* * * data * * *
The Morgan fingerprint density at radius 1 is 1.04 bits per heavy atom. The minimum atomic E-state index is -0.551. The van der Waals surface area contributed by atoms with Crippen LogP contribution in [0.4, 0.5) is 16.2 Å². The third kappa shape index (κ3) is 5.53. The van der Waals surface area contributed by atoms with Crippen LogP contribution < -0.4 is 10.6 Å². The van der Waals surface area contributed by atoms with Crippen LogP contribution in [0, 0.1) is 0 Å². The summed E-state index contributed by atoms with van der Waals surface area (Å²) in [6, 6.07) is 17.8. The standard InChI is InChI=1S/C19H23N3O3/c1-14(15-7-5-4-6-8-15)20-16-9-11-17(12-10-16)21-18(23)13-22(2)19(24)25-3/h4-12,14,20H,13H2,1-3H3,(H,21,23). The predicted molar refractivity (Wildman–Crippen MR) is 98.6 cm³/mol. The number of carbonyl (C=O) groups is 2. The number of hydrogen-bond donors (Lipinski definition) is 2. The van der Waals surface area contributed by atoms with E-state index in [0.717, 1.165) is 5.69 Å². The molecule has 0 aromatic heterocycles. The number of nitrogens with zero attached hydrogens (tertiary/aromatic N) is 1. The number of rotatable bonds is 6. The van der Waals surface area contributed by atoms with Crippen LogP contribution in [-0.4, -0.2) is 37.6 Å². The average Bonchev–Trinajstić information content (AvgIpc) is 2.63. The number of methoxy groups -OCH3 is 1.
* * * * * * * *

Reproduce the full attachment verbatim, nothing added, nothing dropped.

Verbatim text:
The Morgan fingerprint density at radius 1 is 1.04 bits per heavy atom. The minimum atomic E-state index is -0.551. The van der Waals surface area contributed by atoms with Crippen LogP contribution in [0.4, 0.5) is 16.2 Å². The third kappa shape index (κ3) is 5.53. The van der Waals surface area contributed by atoms with Crippen LogP contribution < -0.4 is 10.6 Å². The van der Waals surface area contributed by atoms with Crippen LogP contribution in [0, 0.1) is 0 Å². The summed E-state index contributed by atoms with van der Waals surface area (Å²) in [6, 6.07) is 17.8. The standard InChI is InChI=1S/C19H23N3O3/c1-14(15-7-5-4-6-8-15)20-16-9-11-17(12-10-16)21-18(23)13-22(2)19(24)25-3/h4-12,14,20H,13H2,1-3H3,(H,21,23). The predicted molar refractivity (Wildman–Crippen MR) is 98.6 cm³/mol. The number of carbonyl (C=O) groups is 2. The number of hydrogen-bond donors (Lipinski definition) is 2. The van der Waals surface area contributed by atoms with E-state index in [0.717, 1.165) is 5.69 Å². The molecule has 0 aromatic heterocycles. The number of nitrogens with zero attached hydrogens (tertiary/aromatic N) is 1. The number of rotatable bonds is 6. The van der Waals surface area contributed by atoms with Crippen LogP contribution in [-0.4, -0.2) is 37.6 Å². The average Bonchev–Trinajstić information content (AvgIpc) is 2.63. The number of methoxy groups -OCH3 is 1.